NUI Galway researcher wins award for breakthrough in bowel cancer

A cancer researcher at NUI Galway has clinched a prestigious award for her groundbreaking work in the area of bowel cancer.

Dr Aideen Ryan’s breakthrough research uncovered an “off-switch” which can reduce the spread of the condition, one of the most common cancers affecting men and women.

Switching off a key protein in bowel cancer cells can stimulate an anti-tumour immune response, her award winning research - which was funded by the Irish Cancer Society - revealed.

Dr Ryan, who scooped the European Association for Cancer Research Young Investigator Award, says she was delighted to have been honoured for her research.

“Our findings have, for the first time, uncovered the effect of targeting the NF-kappaB protein in bowel cancer cells. We are continuing this important research in order to develop a new treatment approach for bowel cancer which could potentially result in better treatments for patients with this disease.”

Her research found that the activity of the specific protein with the help of a type of immune cell, called tumour-associated macrophages (TAMs ), promotes the spread of cancer cells from the bowel to the abdominal cavity.

TAMs are present within or close to tumour tissue and can act in tumour-promoting or a tumour-killing manner, depending on their surrounding environment.

Dr Ryan and her colleagues at NUI Galway found that TAMs can be switched from being tumour-promoting to being tumour-killing by turning off the NF-kappaB protein in bowel cancer cells, thereby causing a significant reduction in bowel cancer spread to the abdominal cavity.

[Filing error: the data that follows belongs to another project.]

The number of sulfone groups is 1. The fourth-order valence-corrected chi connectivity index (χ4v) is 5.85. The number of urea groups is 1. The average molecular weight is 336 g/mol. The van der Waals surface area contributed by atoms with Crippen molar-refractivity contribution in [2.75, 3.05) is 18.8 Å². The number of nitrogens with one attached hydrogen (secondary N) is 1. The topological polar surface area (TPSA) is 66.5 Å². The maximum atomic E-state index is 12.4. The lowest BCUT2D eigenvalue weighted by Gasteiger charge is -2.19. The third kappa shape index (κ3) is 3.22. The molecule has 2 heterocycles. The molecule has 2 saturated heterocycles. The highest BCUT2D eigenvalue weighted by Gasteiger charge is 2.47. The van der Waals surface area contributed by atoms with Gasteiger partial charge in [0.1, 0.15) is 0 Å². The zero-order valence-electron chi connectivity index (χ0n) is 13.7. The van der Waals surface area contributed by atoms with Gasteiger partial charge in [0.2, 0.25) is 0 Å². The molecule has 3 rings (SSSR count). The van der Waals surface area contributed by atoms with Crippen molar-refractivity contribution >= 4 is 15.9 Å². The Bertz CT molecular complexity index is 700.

This research adds to recent developments in bowel cancer research conducted with the support of the Irish Cancer Society. Irish scientists are now developing a simple and inexpensive blood test which can be used as an early detection tool for bowel cancer. Irish Cancer Society funding, provided through the Society’s Research Fellowship Programme to Dr Gregor Kijanka, Dublin City University, was instrumental in the initial development and validation of this new test.

Commenting on the research, Dr Robert O’Connor, head of research, at the Irish Cancer Society says it is delighted that its investment in bowel cancer research is generating exciting new findings which will make a difference to patients.

“We congratulate Dr Aideen Ryan on receiving the EACR Young Investigator Award which is testament to the significant contribution she has made to the area of bowel cancer with her ongoing research. This research, which was made possible by Irish Cancer Society research funding, opens new avenues for the development of novel treatment approaches which will hopefully benefit bowel cancer patients in Ireland.”

Dr Ryan’s research was published in Oncogene1, one of the world’s leading cancer journals. She was awarded the European Association for Cancer Research Young Investigator Award at the annual Irish Association for Cancer Research conference. This award is presented to outstanding young researchers in the field of cancer research for a recent, significant contribution to the field.

Bowel cancer is one of the most common cancers affecting men and women. With approximately 2,400 new cases and almost 1,000 people dying from the condition each year, bowel cancer represents a significant health concern in Ireland. To date, therapeutic developments to tackle the problem of bowel cancer spreading to other parts of the body have had very little success and new methods are urgently needed to improve survival for patients.

The announcement of Dr Ryan’s award comes as the Irish Cancer Society launches Bowel Cancer Awareness Month. The campaign is calling on men and women to be aware and act on the early signs and symptoms of bowel cancer.

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